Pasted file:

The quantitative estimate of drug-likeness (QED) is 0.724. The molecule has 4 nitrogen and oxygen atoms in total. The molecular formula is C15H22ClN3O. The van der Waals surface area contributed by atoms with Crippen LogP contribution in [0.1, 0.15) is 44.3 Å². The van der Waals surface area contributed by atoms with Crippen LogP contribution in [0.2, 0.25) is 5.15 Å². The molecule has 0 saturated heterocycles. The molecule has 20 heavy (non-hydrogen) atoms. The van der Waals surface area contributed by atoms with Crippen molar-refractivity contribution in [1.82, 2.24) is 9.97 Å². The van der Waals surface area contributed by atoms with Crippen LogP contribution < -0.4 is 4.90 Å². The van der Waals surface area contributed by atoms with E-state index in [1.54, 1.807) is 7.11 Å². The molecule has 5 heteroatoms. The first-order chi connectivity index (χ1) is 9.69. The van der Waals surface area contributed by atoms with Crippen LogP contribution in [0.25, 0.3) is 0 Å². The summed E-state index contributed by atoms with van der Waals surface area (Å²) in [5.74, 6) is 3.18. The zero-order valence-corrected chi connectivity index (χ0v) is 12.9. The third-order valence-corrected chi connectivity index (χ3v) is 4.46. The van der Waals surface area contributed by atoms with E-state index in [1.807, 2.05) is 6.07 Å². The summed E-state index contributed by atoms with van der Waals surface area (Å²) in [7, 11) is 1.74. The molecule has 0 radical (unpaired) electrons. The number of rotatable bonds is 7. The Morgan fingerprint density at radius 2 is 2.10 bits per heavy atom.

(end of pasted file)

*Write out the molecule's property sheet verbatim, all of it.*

The quantitative estimate of drug-likeness (QED) is 0.724. The molecule has 4 nitrogen and oxygen atoms in total. The molecular formula is C15H22ClN3O. The van der Waals surface area contributed by atoms with Crippen LogP contribution in [0.1, 0.15) is 44.3 Å². The van der Waals surface area contributed by atoms with Crippen LogP contribution in [0.2, 0.25) is 5.15 Å². The molecule has 0 saturated heterocycles. The molecule has 20 heavy (non-hydrogen) atoms. The van der Waals surface area contributed by atoms with Crippen molar-refractivity contribution in [1.82, 2.24) is 9.97 Å². The van der Waals surface area contributed by atoms with Crippen LogP contribution < -0.4 is 4.90 Å². The van der Waals surface area contributed by atoms with E-state index in [1.54, 1.807) is 7.11 Å². The molecule has 5 heteroatoms. The first-order chi connectivity index (χ1) is 9.69. The van der Waals surface area contributed by atoms with Crippen LogP contribution in [0.25, 0.3) is 0 Å². The summed E-state index contributed by atoms with van der Waals surface area (Å²) in [5.74, 6) is 3.18. The zero-order valence-corrected chi connectivity index (χ0v) is 12.9. The third-order valence-corrected chi connectivity index (χ3v) is 4.46. The van der Waals surface area contributed by atoms with E-state index in [1.807, 2.05) is 6.07 Å². The summed E-state index contributed by atoms with van der Waals surface area (Å²) in [7, 11) is 1.74. The molecule has 0 radical (unpaired) electrons. The number of rotatable bonds is 7. The Morgan fingerprint density at radius 2 is 2.10 bits per heavy atom.